“A master class of the masterworks of Paul Thomas Anderson” (Variety Magazine), Adam Nayman’s full-color, coffee-table gift book explores the creative journey of the multiple Academy Award–nominated writer and director.
Foreword by the Safdie Brothers
“Full of lavish photographs from his best-loved films.” ―A. Frame
Paul Thomas Anderson: Masterworks is a fact-filled treasure-trove for movie fans; it explores Anderson’s career, including the critically acclaimed, award-winning movies:
- Hard Eight (1996)
- Boogie Nights (1997)
- Magnolia (1999)
- Punch Drunk Love (2002)
- There Will Be Blood (2007)
- The Master (2012)
- Inherent Vice (2014)
- Phantom Thread (2017)
Film critics and fans are constantly looking forward to what he might create next and discuss the meaning and technical aspects of his movies and their most famous scenes. Mark Wahlberg in Boogie Nights, Daniel Day-Lewis in There Will be Blood, and Joaquin Phoenix in The Master are not just memorable movie performances, they are the stuff of Hollywood legend.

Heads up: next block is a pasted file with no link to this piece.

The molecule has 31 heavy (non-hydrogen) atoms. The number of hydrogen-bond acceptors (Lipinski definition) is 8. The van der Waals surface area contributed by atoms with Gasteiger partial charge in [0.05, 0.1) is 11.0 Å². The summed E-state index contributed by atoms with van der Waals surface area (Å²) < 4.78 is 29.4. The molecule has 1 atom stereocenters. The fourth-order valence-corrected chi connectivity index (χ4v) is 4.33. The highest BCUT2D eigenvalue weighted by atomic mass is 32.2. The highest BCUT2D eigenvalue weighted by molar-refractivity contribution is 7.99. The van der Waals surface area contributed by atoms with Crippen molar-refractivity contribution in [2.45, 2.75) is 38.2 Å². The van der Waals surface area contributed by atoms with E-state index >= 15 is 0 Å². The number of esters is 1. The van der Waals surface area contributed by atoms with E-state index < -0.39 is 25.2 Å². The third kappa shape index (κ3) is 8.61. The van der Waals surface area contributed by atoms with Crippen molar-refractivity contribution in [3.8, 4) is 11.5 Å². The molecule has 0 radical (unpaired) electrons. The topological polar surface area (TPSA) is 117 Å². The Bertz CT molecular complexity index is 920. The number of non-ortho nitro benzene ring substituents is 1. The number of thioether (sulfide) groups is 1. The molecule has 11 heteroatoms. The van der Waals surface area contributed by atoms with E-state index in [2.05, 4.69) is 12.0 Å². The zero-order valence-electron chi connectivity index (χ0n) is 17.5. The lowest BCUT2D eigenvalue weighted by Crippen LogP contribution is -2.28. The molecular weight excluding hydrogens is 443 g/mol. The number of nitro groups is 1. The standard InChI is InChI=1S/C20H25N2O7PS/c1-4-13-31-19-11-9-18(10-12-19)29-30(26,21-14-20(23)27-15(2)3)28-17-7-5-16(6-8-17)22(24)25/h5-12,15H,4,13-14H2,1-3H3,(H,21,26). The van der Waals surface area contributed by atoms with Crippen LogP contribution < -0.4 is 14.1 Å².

It also covers his music videos for Radiohead and his early short films. All are examined and illustrated in detail. Anderson’s influences; his style; and the recurring themes of alienation, reinvention, ambition, and destiny that course through his movies are analyzed and supplemented by firsthand interviews with his closest collaborators—and illuminated by film stills, archival photos, original illustrations, and an appropriately psychedelic design aesthetic.
Paul Thomas Anderson: Masterworks is a tribute to the dreamers, drifters, and evil dentists who populate his world.
Includes Color Photographs
About the Author
Adam Nayman is a contributing editor for Cinema Scope and writes on film for The Ringer, Sight and Sound, Reverse Shot, and Little White Lies. He has written books on Showgirls and the films of Ben Wheatley and lectures on cinema and journalism at the University of Toronto and Ryerson University.
“A master class of the masterworks of Paul Thomas Anderson.”
— Variety Magazine
“This career retrospective, full of lavish photographs from his best-loved films, is enough to inspire that budding director in your life, or provide a gateway to revisit old favorites without firing up their Blu-ray player.”